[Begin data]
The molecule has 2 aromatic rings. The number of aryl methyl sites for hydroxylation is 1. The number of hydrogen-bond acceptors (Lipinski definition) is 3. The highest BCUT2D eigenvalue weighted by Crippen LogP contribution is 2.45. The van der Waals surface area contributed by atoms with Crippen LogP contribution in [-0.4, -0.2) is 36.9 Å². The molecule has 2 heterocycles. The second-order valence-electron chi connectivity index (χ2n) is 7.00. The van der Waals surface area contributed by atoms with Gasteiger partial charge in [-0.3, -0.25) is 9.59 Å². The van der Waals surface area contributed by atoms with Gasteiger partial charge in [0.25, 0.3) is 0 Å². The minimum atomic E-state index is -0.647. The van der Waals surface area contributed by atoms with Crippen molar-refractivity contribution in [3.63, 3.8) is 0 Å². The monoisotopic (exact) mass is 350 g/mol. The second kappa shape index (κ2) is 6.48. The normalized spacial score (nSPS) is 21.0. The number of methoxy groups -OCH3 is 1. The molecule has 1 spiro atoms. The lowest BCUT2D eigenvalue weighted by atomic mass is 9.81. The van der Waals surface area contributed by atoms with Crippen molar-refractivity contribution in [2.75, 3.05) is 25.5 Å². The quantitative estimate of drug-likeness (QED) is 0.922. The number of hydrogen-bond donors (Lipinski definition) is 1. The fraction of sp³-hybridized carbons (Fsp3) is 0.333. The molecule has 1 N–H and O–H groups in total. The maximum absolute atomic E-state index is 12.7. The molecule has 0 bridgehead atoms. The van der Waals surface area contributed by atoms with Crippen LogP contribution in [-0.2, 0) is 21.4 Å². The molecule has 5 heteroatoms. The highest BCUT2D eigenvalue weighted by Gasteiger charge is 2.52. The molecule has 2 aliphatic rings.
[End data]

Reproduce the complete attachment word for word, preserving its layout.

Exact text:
The molecule has 2 aromatic rings. The number of aryl methyl sites for hydroxylation is 1. The number of hydrogen-bond acceptors (Lipinski definition) is 3. The highest BCUT2D eigenvalue weighted by Crippen LogP contribution is 2.45. The van der Waals surface area contributed by atoms with Crippen LogP contribution in [-0.4, -0.2) is 36.9 Å². The molecule has 2 heterocycles. The second-order valence-electron chi connectivity index (χ2n) is 7.00. The van der Waals surface area contributed by atoms with Gasteiger partial charge in [-0.3, -0.25) is 9.59 Å². The van der Waals surface area contributed by atoms with Gasteiger partial charge in [0.25, 0.3) is 0 Å². The minimum atomic E-state index is -0.647. The van der Waals surface area contributed by atoms with Crippen molar-refractivity contribution in [3.63, 3.8) is 0 Å². The monoisotopic (exact) mass is 350 g/mol. The second kappa shape index (κ2) is 6.48. The normalized spacial score (nSPS) is 21.0. The number of methoxy groups -OCH3 is 1. The molecule has 1 spiro atoms. The lowest BCUT2D eigenvalue weighted by atomic mass is 9.81. The van der Waals surface area contributed by atoms with Crippen molar-refractivity contribution in [2.75, 3.05) is 25.5 Å². The quantitative estimate of drug-likeness (QED) is 0.922. The number of hydrogen-bond donors (Lipinski definition) is 1. The fraction of sp³-hybridized carbons (Fsp3) is 0.333. The molecule has 1 N–H and O–H groups in total. The maximum absolute atomic E-state index is 12.7. The molecule has 0 bridgehead atoms. The van der Waals surface area contributed by atoms with Crippen LogP contribution in [-0.2, 0) is 21.4 Å². The molecule has 5 heteroatoms. The highest BCUT2D eigenvalue weighted by Gasteiger charge is 2.52. The molecule has 2 aliphatic rings.